TimeLine Theatre sets the stage for a disability-aware theater experience.
As a person who personally struggles with a significant bilateral hearing loss, going out to see a live show often times proves futile when I can only catch fragments of a storyline. During my first experience at TimeLine Theatre over five years ago, I mentioned I was hard of hearing and was immediately escorted to an usher who seated me to a reserved front section where I was told most of the action of the play was going to take place. It was a discreet interaction and after sitting down, I was able to get ahead on the play before it started by reading the ‘Backstory’, a summary offered in the playbill before the start of each play, which offers a brief summary of the play; a timeline of the historical events taking place around the time of the play; and a brief story about how the theater company was inspired to bring the script to life.
The combination of the priority seating and the pre-show reading material allayed my anxieties and proved to be a great success. I left the show with an understanding of the characters, their development, and the main themes of the play. Another helpful feature of the theatre is the interactive exhibit in the lobby, which offers a display of highlights from the show – from newspaper clippings to actual photos of historical figures being portrayed in the play. Most recently TimeLine Theatre has included an interactive component where audience members can write and leave feedback on a bulletin board related to questions from themes of the play.
Timeline Theatre continues to sellout each season and their secret is not only the quality of their material but their integrity to support special needs in the community. It is a community built on diversity both literally and figuratively by connecting past and present social and political issues pertinent to today’s 21st century thinkers. With this in mind, it seems only fitting that the theatre stay committed to addressing ongoing needs of their audience members by maintaining a steady effort to remain accessible to everyone. *Please note all of the exciting changes below culminating this year as the theatre, housed in a 103 year-old church, undergoes a facelift that will give rise to a transformational history that will set the wheels in motion for many other community-based organizations housed in older buildings throughout the neighborhood.
New Accessibility Features (Completed October 2013):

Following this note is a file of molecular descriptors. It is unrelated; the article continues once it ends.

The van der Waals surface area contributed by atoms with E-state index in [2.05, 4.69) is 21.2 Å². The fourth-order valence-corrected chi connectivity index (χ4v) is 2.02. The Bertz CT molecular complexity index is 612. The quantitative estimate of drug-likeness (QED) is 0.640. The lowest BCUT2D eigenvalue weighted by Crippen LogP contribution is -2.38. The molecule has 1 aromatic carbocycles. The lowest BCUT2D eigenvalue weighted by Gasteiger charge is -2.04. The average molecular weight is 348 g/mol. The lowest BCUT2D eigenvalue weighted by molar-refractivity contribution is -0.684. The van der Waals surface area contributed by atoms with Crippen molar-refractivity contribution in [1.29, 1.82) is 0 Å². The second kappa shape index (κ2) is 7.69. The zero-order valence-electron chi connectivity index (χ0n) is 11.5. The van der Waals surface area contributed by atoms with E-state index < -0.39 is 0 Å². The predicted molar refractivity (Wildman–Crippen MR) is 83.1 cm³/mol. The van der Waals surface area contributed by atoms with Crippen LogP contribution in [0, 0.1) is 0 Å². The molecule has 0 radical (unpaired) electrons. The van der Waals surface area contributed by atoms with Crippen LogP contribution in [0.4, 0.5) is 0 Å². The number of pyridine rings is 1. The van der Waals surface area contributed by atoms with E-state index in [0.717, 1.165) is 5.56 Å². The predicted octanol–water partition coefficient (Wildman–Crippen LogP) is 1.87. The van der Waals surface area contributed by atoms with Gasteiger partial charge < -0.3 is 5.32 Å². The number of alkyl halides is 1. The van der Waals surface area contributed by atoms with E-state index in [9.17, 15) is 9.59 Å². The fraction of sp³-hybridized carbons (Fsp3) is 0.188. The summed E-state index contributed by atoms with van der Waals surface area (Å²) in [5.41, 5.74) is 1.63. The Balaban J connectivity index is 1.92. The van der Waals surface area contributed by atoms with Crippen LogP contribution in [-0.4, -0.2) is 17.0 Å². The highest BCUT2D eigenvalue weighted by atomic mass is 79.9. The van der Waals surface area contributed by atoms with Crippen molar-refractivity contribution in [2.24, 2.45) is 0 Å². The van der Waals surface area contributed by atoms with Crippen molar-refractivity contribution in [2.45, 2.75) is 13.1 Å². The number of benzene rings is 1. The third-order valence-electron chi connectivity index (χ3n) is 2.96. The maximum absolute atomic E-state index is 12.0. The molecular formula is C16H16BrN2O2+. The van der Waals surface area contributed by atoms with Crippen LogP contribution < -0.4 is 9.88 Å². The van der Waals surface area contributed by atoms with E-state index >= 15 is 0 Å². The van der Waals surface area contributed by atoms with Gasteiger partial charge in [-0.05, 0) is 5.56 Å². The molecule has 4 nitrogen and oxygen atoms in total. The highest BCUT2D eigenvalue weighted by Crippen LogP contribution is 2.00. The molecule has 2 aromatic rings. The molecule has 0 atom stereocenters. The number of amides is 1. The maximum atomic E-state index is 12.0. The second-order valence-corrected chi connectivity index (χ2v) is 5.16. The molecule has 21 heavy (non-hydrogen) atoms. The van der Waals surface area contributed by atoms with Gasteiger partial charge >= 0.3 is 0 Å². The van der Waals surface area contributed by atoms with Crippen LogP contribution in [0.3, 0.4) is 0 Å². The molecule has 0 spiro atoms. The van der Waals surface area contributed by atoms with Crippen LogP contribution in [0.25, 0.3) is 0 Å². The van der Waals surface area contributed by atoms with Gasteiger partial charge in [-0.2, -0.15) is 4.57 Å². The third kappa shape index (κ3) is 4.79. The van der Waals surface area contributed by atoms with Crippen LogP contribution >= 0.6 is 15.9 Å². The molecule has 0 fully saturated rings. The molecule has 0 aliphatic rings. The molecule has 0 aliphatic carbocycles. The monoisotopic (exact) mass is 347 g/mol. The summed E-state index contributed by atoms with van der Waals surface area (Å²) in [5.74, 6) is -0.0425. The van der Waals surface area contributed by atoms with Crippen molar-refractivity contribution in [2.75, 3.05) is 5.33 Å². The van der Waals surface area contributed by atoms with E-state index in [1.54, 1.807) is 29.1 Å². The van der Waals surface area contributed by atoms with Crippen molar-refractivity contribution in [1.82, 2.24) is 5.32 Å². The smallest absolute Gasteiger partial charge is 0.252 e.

- Wheelchair elevator at the theatre entrance giving accessibility to both the lower level (restrooms) and the mezzanine level (theatre check-in).
- Wheelchair lift from the mezzanine to the main theatre level (theatre/theatre lobby).
New Accessibility features (To Be Completed January 2014):
- Accessible restrooms on the lower level.
- Accessible aisles & seating in the main theatre.
- Theatre subscribers: Please inform the theatre company of any accessibility needs and the staff will accommodate in advance of your visit.
Goals for Future Accessibility Improvements (Ongoing):
- Grant proposal: for assisted listening devices (targeted for implementation January 2014)
- Theatre escorts to assist with seating: staff is being trained to identify and address patrons with a variety of needs (in progress).
- Touch Tours: a touch tour is being developed to offer visually impaired patrons a chance to preview the set prior to their theatre attendance (TBD).
- Open captions: will be displayed ‘ticker style’ on the set (TBD).
Planning your visit:
Location: 615 Wellington Ave., Chicago (inside the Wellington Avenue Church building) near the corner of Wellington/Broadway
Parking: limited street parking on Clark and Broadway and paid lots nearby. There is no validated parking and no valet parking so allow extra time to find parking.
Public Transportation: between 2-3 blocks of both the Belmont (Red, Brown and Purple lines) and Wellington (Brown and Purple lines) train stops. CTA buses #36 (Broadway); #8 (Halsted), #22 (Clark) and #151 (Sheridan) all stop at Wellington within 1-3 blocks of the theatre.
Directions and more details can be found at: TimeLineTheatre.com.
About the Author
Sheila Fox Tam is a RYT (registered yoga teacher) and a LMT (licensed massage therapist) at The Wellness Revolution in Evanston. She’s had a hearing loss since the age of 10 in both ears and after years of wearing hearing aids, underwent surgery for a cochlear implant in her left ear.